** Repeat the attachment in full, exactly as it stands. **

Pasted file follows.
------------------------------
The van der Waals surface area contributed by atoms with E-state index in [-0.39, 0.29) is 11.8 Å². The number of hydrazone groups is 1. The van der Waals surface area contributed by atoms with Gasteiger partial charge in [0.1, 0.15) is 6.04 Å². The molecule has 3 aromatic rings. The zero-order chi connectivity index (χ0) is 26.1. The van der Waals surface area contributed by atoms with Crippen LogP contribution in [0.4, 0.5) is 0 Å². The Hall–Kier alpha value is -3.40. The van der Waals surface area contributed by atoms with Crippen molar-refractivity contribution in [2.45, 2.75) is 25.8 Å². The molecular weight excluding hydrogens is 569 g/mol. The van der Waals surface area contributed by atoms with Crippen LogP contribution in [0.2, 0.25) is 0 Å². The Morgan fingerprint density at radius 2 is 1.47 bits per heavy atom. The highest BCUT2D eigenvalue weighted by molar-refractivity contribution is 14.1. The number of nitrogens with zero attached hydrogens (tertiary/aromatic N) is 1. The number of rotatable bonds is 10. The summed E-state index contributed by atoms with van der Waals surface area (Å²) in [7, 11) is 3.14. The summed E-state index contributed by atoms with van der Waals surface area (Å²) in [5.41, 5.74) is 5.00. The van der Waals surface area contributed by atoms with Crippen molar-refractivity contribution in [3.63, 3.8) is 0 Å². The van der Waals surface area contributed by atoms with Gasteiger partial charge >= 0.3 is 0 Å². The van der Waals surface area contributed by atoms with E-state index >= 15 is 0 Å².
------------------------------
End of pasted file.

The van der Waals surface area contributed by atoms with E-state index in [-0.39, 0.29) is 11.8 Å². The number of hydrazone groups is 1. The van der Waals surface area contributed by atoms with Gasteiger partial charge in [0.1, 0.15) is 6.04 Å². The molecule has 3 aromatic rings. The zero-order chi connectivity index (χ0) is 26.1. The van der Waals surface area contributed by atoms with Crippen LogP contribution in [0.4, 0.5) is 0 Å². The Hall–Kier alpha value is -3.40. The van der Waals surface area contributed by atoms with Crippen molar-refractivity contribution in [2.45, 2.75) is 25.8 Å². The molecular weight excluding hydrogens is 569 g/mol. The van der Waals surface area contributed by atoms with Crippen LogP contribution in [0.2, 0.25) is 0 Å². The Morgan fingerprint density at radius 2 is 1.47 bits per heavy atom. The highest BCUT2D eigenvalue weighted by molar-refractivity contribution is 14.1. The number of nitrogens with zero attached hydrogens (tertiary/aromatic N) is 1. The number of rotatable bonds is 10. The summed E-state index contributed by atoms with van der Waals surface area (Å²) in [7, 11) is 3.14. The summed E-state index contributed by atoms with van der Waals surface area (Å²) in [5.41, 5.74) is 5.00. The van der Waals surface area contributed by atoms with Crippen molar-refractivity contribution in [3.63, 3.8) is 0 Å². The van der Waals surface area contributed by atoms with Gasteiger partial charge >= 0.3 is 0 Å². The van der Waals surface area contributed by atoms with E-state index >= 15 is 0 Å².